Gov. Evers signs compensation bill for emergency responders
MADISON, Wis. (AP) - Gov. Tony Evers has signed a bipartisan bill that makes it easier for emergency responders suffering from post-traumatic stress disorder to file worker’s compensation claims.
Right now, police and firefighters must show they’re suffering more emotional strain and stress than the day-to-day tensions they normally feel to claim compensation. Under the bill, responders diagnosed with PTSD by a psychiatrist or psychologist need only show they’re suffering by a preponderance of the evidence.
“We see people at their worst. Many times we’re seeing fatalities, we see child abuse, we see sexual assault cases. We see the most horrendous cases,” Altoona Police Chief Kelly Bakken said.
She said seeing those things daily take a toll on her officers. She hopes the new law will motivate more of them to seek treatment.
“It’s very important to our employees to keep them healthy and get them the help when they need it,” Bakken said.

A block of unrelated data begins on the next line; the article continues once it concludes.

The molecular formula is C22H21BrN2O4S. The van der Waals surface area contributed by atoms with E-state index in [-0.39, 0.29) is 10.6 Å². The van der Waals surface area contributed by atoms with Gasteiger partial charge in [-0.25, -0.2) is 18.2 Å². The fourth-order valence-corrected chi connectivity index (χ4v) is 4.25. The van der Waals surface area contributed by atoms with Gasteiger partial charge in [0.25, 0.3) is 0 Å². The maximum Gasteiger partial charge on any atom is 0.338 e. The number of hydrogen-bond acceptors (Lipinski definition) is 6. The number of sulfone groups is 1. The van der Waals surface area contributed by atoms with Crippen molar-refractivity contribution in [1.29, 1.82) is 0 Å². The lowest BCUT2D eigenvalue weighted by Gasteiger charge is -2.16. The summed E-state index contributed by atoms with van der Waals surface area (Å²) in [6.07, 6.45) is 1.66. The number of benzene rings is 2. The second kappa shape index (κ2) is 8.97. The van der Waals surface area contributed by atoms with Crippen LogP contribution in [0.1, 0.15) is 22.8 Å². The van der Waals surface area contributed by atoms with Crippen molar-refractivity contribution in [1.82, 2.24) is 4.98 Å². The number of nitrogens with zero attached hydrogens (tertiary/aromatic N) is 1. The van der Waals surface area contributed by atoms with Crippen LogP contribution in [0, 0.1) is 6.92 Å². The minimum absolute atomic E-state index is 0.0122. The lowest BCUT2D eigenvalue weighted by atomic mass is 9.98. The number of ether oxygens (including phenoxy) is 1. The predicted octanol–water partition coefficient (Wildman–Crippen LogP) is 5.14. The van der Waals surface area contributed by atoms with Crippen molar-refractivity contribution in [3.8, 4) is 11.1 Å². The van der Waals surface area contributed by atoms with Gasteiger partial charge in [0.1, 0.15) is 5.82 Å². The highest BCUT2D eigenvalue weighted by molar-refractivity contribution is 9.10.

“I think having healthy officers, having healthy firefighters, makes it so we have a healthy community,” said State Rep. Jodi Emerson, D-Eau Claire.
Emerson helped write the legislation.
“To make this a workman’s comp issue where a mental health injury can be treated like a knee injury, a back injury, something like that, is critically important,” she said.
Altoona Fire Chief Mark Renderman said police and firefighters have need a law like this for a long time. He adds, it’ll also help them get treatment before potentially burning out and retiring early.
“It’s just another benefit to help us maintain good employees for a longer period of time,” he said.
But most importantly, the new law sends a message it’s OK to seek help.
“Twenty years ago when I started in law enforcement it just wasn’t something that we talked about. Officers didn’t admit that things affected them,” Bakken said.
The bill guarantees up to 32 weeks of compensation and allows responders to make only three such claims in his or her lifetime. Evers signed the bill Tuesday at a Madison fire station.
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